with they as pimps and we their whores.

©Joe Wilson – The numbers rise…2015

His last words (25 December 1914)…

war_edited
…a lonely grave…

 

 

Scarred from the relentless passage of time
pitted with acid rain and covered with grime
forgotten by those who oft pass it by
gazed rarely upon by anyone’s eye.

A proud little monument in a faraway  field
with now faded words and a family shield
his nation had called and he’d gone off to war
though he and his friends didn’t really know what for.

And if you should wander and wonder at it
you’ll probably feel as if you have been hit
by the words that you see that are writ thereupon
“It is with such sadness that I bury my son.”

The last words they had, came back home in a letter
“It can’t go on Father, it has to get better
the killing is awful, they’re young men much like us
Please kiss dearest Mother, and a Merry Christmas.

 

©Joe Wilson – His last words (25 December 1914)… 2014

Beneath a tree deep in thought…

He sat beneath the acacia tree
and watched the world go by
its green-golden leaves bouncing joyously
while the breeze caused a rustling sigh.
He thought about life as he’d lived it
as a son, and a father, and as a man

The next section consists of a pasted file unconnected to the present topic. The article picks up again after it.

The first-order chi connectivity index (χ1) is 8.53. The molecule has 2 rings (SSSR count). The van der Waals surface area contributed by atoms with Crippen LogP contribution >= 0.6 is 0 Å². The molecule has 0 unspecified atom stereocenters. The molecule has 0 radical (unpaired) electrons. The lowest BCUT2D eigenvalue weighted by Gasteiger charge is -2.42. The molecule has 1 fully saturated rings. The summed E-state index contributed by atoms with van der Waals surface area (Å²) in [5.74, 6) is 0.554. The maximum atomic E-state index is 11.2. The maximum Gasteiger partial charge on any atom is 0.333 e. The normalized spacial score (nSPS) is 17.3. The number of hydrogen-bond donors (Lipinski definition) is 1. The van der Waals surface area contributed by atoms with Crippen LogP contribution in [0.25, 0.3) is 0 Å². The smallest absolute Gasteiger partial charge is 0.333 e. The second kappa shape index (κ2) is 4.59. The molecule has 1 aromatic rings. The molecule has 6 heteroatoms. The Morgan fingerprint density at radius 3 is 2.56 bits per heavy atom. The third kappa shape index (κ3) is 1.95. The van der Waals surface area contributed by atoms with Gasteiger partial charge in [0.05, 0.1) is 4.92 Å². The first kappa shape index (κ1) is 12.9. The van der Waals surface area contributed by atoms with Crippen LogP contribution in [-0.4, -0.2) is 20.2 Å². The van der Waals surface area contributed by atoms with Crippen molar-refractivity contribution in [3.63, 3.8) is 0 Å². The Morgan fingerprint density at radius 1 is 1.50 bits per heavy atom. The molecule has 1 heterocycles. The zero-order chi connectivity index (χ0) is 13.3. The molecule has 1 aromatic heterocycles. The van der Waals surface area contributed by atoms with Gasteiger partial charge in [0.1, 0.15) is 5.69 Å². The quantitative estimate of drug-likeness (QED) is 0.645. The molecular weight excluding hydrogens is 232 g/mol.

and he smiled at some of the memories
he remembered from when his journey began.

Playing with his brothers as a toddler
and his sister who’d cared for him so
he hoped they’d all known how he loved them
not often enough said years ago.
There’d been plenty of sadness on his journey
they lost their father, grandparents they hardly knew
he lost some friends on the way that he’d never forget
and sadly, there was his beloved brother too.

But sitting there under this particular tree
looking over his little back lawn
her face came into his mind now
it swept in as if on the wind-borne.
She’d come into his life as a saviour
he knew he’d been blessed all along
while he was a weak selfish person
she was so beautiful, and witty and strong.

Their first years together she’d carried him
thinking back he’d always known it was true
how he wished he’d been a much better person
“But you’re good”, she said, “and I chose you.”
The children came along and life really changed
no time then for the fast social whirl
yet neither would have chosen a different life
than the joy from their boy and their girl.

Some hardships inevitably changed things
but they carefully steered their way through
and their love remained strong as expected
the most important ingredient between two.
Their children grew up, made roads for themselves
after tenuous steps they too settled down
now the grandchildren help keep them both youthful
with such fun and energy that astounds.

So he sits there under the acacia
and the memories linger awhile
there’s thankfully so many happy memories
that recall always causes a smile.
Then he reaches across as the wind blows
a silver hair falling out of place
he pushes it away and back over her ear
as he kisses her still lovely face.

©Joe Wilson – Beneath a tree  deep in thought…2015